By Mark Laherty
And so, this season of Who has reached its consonant-happy end. When nine distress calls lead the TARDIS Team to the ruins of an old battlefield, they must face off against an old foe. Those who have been following the show will probably be able to guess who that old foe is, so very few points for the surprise factor.
That’s only one of many gripes that the public and fandom have had with this lacklustre finale. While it has a few defenders, the consensus seems to be that this is the absolute pits. I wouldn’t go that far. This review will try to be something of a redemptive reading, at least to a degree.
Let’s start with the positives. At the centre of this mess is Sadly Walsh himself, Graham. He’s decided that he’s going to go and try to get revenge for the death of his wife, Grace. This drives a divide between several of our heroes. Would Graham be right to kill in these circumstances? It sees Graham butting heads with both the Doctor and Ryan. This series has sorely needed some in-team conflict, and while it could have done with it sooner, holding off until now lends a suitably grim tone to the finale. Plus, questions of violence and pacifism in the face of tyrants are relevant in 2018.
I’ve seen some say that this episode doesn’t feel like it’s about anything; that’s not a fair charge. Certainly, you might not be terribly interested in what it’s about, but there’s something on its mind: is it ever morally acceptable to kill? There’s also a metatextual angle to this, a refutation of grimdark genre stories where grief-ridden masculine heroes rain violent retribution down upon their foes. Doctor Who correctly recognises that it ought not be that kind of revenge fantasy.
But, unfortunately, it doesn’t stick the landing. Why would Graham ever do this? He’s Bradley Walsh off the fucking Chase. When he turns to the Doctor and says that he’s going to turn to murder, the effect is incoherent to the point that it feels like a shitpost. There’s a tension between what the story wants to be about and what the characters would believably do – and that should never be the case. The former should appear to arise naturally out of the latter. After the disproportionate amount of time given to Graham over the other characters, this isn’t acceptable. Before the episode aired, I joked that my review would be to the effect of “It’s no ‘Hell Bent,’ but it’s alright.” ‘Hell Bent’ did indeed offer an infinitely more interesting deconstruction of toxic masculinity and revenge fantasies only two seasons ago.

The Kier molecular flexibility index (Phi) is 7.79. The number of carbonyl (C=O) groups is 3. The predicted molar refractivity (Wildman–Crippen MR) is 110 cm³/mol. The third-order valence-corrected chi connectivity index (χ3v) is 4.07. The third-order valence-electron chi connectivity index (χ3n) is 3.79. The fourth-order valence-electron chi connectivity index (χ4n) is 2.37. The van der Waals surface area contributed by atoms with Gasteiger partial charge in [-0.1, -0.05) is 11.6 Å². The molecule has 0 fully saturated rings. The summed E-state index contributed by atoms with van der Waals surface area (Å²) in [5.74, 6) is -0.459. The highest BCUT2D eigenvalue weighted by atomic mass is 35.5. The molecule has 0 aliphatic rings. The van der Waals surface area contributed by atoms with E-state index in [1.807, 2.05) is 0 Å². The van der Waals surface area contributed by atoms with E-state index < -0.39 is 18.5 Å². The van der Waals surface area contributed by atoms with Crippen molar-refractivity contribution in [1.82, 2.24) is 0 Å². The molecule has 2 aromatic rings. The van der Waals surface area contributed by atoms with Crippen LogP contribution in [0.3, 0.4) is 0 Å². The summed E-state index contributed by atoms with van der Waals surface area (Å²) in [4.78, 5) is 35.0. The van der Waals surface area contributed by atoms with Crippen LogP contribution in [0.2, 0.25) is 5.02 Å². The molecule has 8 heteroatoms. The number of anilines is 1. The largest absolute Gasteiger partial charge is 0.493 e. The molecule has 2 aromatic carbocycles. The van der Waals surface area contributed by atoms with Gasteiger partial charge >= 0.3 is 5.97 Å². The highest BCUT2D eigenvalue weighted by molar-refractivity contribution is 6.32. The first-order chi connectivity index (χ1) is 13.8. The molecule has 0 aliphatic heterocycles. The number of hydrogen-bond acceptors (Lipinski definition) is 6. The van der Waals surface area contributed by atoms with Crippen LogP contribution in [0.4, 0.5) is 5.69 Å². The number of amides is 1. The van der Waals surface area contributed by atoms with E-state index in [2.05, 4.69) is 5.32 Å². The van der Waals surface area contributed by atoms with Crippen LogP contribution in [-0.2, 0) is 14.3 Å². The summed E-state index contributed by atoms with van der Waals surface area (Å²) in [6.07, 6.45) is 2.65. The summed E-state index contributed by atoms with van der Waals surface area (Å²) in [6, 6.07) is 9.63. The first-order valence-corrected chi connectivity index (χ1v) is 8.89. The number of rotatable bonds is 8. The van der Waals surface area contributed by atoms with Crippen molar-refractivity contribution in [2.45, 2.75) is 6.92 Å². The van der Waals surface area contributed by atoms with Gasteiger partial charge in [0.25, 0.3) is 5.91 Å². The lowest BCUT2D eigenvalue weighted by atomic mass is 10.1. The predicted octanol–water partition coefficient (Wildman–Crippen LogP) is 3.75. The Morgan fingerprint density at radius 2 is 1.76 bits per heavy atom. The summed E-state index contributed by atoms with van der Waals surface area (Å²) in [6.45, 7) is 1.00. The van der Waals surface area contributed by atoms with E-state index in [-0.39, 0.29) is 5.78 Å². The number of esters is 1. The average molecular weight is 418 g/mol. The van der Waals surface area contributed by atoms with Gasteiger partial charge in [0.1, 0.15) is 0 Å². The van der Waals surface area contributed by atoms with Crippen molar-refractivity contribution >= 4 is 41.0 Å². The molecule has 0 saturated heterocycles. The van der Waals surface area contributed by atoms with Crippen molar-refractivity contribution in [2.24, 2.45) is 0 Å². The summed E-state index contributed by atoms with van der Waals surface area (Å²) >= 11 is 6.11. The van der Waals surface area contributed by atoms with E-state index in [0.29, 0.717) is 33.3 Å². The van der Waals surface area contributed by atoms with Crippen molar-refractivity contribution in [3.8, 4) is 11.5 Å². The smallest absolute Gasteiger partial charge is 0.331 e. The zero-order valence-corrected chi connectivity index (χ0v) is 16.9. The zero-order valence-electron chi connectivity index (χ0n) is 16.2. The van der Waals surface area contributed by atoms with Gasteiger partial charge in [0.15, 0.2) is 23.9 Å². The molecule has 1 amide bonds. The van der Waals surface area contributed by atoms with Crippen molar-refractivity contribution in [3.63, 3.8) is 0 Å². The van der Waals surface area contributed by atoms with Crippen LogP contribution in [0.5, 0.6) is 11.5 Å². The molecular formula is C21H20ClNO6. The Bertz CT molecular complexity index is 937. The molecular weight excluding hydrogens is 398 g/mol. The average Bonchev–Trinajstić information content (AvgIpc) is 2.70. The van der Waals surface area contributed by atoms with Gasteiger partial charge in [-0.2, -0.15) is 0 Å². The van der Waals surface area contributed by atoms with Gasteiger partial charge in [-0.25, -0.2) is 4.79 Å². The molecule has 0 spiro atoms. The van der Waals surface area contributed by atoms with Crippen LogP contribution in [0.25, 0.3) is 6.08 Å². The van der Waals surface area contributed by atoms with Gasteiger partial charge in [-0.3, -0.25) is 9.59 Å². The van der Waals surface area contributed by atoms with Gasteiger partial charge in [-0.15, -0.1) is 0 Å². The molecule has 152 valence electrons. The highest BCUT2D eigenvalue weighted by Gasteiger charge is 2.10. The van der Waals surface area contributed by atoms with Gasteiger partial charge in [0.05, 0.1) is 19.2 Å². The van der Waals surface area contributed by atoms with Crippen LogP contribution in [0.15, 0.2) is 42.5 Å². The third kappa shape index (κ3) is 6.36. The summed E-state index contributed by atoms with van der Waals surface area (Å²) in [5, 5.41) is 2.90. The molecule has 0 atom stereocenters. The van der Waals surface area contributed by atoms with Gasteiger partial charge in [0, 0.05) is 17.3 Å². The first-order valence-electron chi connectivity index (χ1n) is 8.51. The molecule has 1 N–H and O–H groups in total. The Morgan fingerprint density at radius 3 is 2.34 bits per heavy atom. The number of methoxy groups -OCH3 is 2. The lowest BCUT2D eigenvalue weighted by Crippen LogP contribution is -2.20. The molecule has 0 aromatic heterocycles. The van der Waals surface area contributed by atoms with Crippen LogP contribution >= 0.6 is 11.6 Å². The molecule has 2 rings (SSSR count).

It’s through this well-intentioned theme that the smarmy, sermonising politics of Series 11 come to a head – and no, I’m not talking about Rosa Parks. The Doctor tells Graham that if he kills, he’s no better than his enemy. But, this doesn’t really make sense. The show correctly identifies that killing only for the sake of revenge is indefensible but totally fails to pose a serious alternative, either practically or morally. There’s an interesting story to be told here, one that compares pacifism to strategic violence to self-indulgent violence. But, it ends up in the insufferably patronising realm of “But Antifa!”
There are other balls in the air during this episode but they’re all a mess. If any other critic can look at this postmodern hodgepodge of cultural signifiers and sketch together some theory of a coherent thematic construct, then they deserve a medal. Members of a misguided religion are taken advantage of by their false god, who straps them into an energy-sapping device that is literally in the form of a stained-glass crucifix. That imagery is far too loaded and the ideas being touched on far too huge for a simple subplot to say anything interesting about. So, it doesn’t say anything interesting.
It can hardly be ignored that this story borrows a great deal from previous Who stories. A hint of ‘The Ark in Space’ here, a great big dollop of ‘The Pirate Planet’ there. Again, this is understandable as an attempt at homage: a finale made up in part from the best parts of the Classic run. But, it rings hollow. This era of the show has some semblance of a vision (its political lens on historical stories) but not enough to hold its own weight. So, given the task of tying itself up, it collapses inward. It exposes its own weakness and reveals much of what has come before to be, by the most generous of assessments, a bit flimsy.
Maybe this is what you wanted. According to the great mainstream narrative of how Doctor Who works, this season was good because it was not written by a Scotsman named Steven. I don’t mean to completely condemn Series 11; most of the guest writers were spot-on and the step up in production value is appreciated. In fact, if you flick back to my early reviews, you’ll see that I started out much more upbeat and positive. But, whatever your relationship to the show’s previous era, you surely can’t unambiguously sing the praises of a season so simple in its drama and structure, so alarming in its politics, and so reluctant to try to do anything new – a show that insists its fragmented nature is a strength, that feels like it could build to something interesting or make you feel some strong emotion, but it never does.
It was important that the first season with a female Doctor not completely flop. Clearly, the appeal of a female Doctor and the departure of Capaldi (and Moffat?) have done a lot for the ratings, so it’s not a complete bust. But, I am disappointed. I’m disappointed in a show that I have an essentially endless amount of love and respect for, a show that I haven’t shut up about for years, a show that now seems to think that what 2018 really needs is to insert women into the same old power structures. After all, the system isn’t the problem.
Maybe next year, eh? Keep trying, Chibnall. You’ll do it, mate.